Bob Woodward of Watergate fame has been on the lecture circuit of late and his talks have stirred reference to the myth that his reporting for the Washington Post brought down Richard Nixon’s corrupt presidency in 1974.
“For 40 years, Bob Woodward has pried open some of the toughest secrets in government, from the Watergate scandal to the secret war in Pakistan.
“His reporting has exposed corruption, helped to send people to jail and pressured a president to resign.”
The writeup continued much in that frothy vein, declaring:
“As a young reporter at The Post, Woodward teamed up with Carl Bernstein to dig into a ‘third-rate burglary’ of the Democratic National Committee’s headquarters at the Watergate complex. Over many months, through hundreds of stories, the two exposed political dirty tricks and abuse of power in the Nixon White House that eventually forced Nixon from office.”
Let’s address and untangle the myths invoked here.
For starters, the reporting of Woodward and Bernstein did not pressure or force Nixon to resign.
While their reporting won a Pulitzer Prize for the Post in 1973, it did not break open the Watergate scandal. It did not uncover the evidence that led or contributed to Nixon’s resignation.
“How the Post and its reporters uncovered Watergate is deeply ingrained in American journalism as one of the field’s most important and self-reverential stories.”
To roll up a scandal of the dimensions of Watergate, I write, “required the collective if not always the coordinated forces of special prosecutors, federal judges, both houses of Congress, the Supreme Court, as well as the Justice Department and the FBI.”
And even then, Nixon likely would have served out his term if not for disclosures about the audiotape recordings he secretly made of his conversations in the Oval Office of the White House.
“Only when compelled by the Supreme Court did Nixon surrender those recordings, which captured him plotting the cover-up” of the Watergate break-in, I write in Getting It Wrong.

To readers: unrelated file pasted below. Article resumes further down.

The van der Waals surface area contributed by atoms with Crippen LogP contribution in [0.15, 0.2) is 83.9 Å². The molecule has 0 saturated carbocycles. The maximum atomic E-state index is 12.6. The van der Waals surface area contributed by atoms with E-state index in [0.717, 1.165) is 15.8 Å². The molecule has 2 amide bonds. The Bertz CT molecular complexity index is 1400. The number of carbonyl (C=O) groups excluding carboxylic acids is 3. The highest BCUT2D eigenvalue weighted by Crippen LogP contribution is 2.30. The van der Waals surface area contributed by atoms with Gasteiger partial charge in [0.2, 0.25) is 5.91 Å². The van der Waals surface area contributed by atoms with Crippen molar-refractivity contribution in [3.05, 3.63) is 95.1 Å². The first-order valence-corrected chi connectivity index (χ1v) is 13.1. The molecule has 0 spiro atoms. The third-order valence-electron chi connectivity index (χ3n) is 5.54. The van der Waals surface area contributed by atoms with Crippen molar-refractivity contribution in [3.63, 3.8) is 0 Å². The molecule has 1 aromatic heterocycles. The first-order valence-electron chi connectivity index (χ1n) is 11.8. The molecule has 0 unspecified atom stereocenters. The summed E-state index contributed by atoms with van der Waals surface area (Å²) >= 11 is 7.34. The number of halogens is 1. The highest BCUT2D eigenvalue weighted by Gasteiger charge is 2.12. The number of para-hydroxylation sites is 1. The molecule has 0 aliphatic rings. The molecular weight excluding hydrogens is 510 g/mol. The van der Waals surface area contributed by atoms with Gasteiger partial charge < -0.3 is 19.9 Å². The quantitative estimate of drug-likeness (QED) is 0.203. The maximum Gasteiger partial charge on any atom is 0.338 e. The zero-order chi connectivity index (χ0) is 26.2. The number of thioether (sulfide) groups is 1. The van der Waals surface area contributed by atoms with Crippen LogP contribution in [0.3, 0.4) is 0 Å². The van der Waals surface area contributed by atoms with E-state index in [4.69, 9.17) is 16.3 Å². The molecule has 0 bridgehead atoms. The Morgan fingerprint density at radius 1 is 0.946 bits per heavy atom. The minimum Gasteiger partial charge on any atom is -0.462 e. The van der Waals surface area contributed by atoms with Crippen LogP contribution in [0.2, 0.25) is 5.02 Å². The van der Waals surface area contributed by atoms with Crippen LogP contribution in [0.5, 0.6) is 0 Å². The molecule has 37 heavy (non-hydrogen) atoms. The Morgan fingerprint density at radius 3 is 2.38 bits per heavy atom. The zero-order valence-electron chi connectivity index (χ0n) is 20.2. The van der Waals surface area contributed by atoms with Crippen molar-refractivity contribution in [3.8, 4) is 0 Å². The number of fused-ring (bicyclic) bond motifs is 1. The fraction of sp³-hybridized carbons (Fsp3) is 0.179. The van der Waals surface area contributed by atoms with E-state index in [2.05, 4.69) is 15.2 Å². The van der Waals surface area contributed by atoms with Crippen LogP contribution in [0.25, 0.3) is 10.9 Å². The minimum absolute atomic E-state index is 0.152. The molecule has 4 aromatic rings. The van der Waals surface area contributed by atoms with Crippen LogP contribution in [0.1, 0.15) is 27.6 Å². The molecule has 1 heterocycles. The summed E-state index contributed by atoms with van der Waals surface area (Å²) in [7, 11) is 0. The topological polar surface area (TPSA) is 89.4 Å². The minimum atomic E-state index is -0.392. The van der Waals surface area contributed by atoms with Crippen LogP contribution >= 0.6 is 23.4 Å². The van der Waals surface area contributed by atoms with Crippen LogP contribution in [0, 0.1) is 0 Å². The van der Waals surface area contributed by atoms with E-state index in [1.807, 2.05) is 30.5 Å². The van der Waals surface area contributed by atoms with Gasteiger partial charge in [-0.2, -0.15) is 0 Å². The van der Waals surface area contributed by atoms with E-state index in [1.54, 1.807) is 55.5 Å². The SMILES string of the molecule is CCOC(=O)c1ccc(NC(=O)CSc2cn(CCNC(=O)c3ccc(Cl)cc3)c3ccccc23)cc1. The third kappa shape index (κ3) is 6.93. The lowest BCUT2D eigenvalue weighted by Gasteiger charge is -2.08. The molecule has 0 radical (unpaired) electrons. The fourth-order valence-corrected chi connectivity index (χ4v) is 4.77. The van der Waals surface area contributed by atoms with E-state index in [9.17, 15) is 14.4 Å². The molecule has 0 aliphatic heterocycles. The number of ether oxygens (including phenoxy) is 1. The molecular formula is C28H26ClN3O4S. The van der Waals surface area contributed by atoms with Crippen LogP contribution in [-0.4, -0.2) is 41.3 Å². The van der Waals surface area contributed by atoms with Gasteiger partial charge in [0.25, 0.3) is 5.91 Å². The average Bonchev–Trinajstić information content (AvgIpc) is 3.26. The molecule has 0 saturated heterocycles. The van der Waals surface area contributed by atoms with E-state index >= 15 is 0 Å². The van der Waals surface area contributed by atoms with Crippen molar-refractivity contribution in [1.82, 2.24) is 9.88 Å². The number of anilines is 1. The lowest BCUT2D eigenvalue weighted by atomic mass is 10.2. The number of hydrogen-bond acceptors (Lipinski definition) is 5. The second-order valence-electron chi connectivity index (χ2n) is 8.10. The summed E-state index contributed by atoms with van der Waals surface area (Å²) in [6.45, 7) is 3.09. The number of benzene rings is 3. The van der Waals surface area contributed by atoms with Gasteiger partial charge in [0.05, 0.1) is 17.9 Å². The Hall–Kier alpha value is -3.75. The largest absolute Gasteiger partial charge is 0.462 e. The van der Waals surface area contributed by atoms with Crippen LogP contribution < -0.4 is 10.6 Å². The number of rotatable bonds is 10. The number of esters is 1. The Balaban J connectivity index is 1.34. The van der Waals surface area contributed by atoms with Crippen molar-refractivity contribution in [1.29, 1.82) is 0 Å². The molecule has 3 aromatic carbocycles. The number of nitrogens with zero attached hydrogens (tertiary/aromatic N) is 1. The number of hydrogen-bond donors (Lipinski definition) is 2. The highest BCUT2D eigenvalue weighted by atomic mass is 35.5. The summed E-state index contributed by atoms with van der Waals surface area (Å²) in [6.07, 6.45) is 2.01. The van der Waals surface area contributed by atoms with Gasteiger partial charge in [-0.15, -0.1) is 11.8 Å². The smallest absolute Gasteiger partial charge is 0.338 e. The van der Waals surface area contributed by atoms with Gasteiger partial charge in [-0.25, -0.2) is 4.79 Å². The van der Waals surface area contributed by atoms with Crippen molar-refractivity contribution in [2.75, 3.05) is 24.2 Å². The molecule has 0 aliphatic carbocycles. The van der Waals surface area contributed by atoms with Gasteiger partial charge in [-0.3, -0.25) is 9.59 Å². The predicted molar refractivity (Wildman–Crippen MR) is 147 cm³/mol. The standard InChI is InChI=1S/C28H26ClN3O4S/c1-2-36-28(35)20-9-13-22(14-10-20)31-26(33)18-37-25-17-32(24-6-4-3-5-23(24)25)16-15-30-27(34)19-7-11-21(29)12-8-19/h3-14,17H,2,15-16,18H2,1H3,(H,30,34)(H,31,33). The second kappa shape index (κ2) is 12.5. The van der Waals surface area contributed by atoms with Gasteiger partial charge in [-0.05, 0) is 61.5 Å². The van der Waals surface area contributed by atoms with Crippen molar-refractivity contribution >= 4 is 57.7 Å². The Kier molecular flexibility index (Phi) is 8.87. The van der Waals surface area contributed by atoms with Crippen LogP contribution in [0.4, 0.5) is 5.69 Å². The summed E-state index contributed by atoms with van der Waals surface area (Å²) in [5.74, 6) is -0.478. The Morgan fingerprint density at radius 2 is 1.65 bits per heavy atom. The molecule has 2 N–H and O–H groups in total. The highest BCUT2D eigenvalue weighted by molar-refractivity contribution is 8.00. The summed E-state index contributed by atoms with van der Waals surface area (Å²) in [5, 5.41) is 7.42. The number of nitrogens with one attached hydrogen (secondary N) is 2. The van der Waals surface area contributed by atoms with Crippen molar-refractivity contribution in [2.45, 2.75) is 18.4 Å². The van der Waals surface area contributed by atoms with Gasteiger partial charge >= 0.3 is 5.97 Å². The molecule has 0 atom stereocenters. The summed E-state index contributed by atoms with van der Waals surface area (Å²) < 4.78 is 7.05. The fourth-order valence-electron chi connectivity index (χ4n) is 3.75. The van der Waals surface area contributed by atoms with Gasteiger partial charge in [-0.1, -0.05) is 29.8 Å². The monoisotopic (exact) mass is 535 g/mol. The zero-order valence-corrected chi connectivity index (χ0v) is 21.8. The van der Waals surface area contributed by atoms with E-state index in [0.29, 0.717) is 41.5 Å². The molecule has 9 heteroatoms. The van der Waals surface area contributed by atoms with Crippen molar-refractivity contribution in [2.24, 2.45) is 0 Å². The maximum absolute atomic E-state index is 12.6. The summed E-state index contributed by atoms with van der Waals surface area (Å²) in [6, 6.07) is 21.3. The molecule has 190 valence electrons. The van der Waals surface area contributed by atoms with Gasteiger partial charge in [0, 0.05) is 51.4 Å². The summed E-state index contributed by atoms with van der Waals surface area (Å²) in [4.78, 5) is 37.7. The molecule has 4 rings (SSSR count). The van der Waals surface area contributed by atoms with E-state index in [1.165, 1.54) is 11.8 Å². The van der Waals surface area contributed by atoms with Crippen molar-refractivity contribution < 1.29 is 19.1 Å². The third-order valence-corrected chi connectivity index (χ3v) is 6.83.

So against the tableau of prosecutors, courts, federal investigations, and bipartisan congressional panels, and the Supreme Court, the contributions of Woodward and Bernstein recede in importance.
Their contributions were modest, I write, “and certainly not decisive” to the outcome of Watergate.
This is not to say their reporting on Watergate was without distinction.
I note in Getting It Wrong that the Post was the first news organization to report a connection between the Watergate burglars and the White House, the first to demonstrate that campaign money was diverted to fund the break-in, the first to tie former Attorney General John Mitchell to the scandal, the first to link top Nixon aide H.R. Haldeman to Watergate.
But those reports were scarcely enough to unseat a president.
Put another way, Woodward and Bernstein did not uncover the evidence vital to understanding and unraveling the scandal.
They did not disclose the White House-led cover-up and payment of hush money to the Watergate burglars. Nor did they reveal the existence of Nixon’s secret White House tapes, which proved decisive to Watergate’s outcome.
No, Woodward and Bernstein and the Post did not force Nixon from office. As Ben Bradlee, the newspaper’s executive editor during the Watergate period, said in 1997:
“[I]t must be remembered that Nixon got Nixon. The Post didn’t get Nixon.”
Or as Woodward put it in an interview with American Journalism Review in 2004:
Now there’s an emphatic line that Woodward might consider working into his speeches.
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